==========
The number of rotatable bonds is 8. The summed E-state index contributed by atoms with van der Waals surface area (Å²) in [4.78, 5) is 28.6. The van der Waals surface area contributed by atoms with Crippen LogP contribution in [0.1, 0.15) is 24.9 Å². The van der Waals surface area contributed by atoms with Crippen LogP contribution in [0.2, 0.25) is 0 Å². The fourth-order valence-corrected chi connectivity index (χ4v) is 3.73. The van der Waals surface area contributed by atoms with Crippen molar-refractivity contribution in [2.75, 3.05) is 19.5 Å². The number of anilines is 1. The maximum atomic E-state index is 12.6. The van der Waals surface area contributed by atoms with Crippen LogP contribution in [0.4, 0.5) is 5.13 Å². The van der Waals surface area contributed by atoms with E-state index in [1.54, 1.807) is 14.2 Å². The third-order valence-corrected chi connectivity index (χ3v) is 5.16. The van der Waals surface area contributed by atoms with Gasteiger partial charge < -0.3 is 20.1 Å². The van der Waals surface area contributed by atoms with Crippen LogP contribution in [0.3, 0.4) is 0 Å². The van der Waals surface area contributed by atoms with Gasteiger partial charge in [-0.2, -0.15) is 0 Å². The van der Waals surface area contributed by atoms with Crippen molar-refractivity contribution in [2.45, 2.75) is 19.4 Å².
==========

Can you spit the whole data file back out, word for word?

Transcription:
The number of rotatable bonds is 8. The summed E-state index contributed by atoms with van der Waals surface area (Å²) in [4.78, 5) is 28.6. The van der Waals surface area contributed by atoms with Crippen LogP contribution in [0.1, 0.15) is 24.9 Å². The van der Waals surface area contributed by atoms with Crippen LogP contribution in [0.2, 0.25) is 0 Å². The fourth-order valence-corrected chi connectivity index (χ4v) is 3.73. The van der Waals surface area contributed by atoms with Crippen molar-refractivity contribution in [2.75, 3.05) is 19.5 Å². The number of anilines is 1. The maximum atomic E-state index is 12.6. The van der Waals surface area contributed by atoms with Crippen LogP contribution in [0.4, 0.5) is 5.13 Å². The van der Waals surface area contributed by atoms with E-state index in [1.54, 1.807) is 14.2 Å². The third-order valence-corrected chi connectivity index (χ3v) is 5.16. The van der Waals surface area contributed by atoms with Gasteiger partial charge < -0.3 is 20.1 Å². The van der Waals surface area contributed by atoms with Crippen LogP contribution in [0.3, 0.4) is 0 Å². The van der Waals surface area contributed by atoms with Gasteiger partial charge in [-0.2, -0.15) is 0 Å². The van der Waals surface area contributed by atoms with Crippen molar-refractivity contribution in [2.45, 2.75) is 19.4 Å².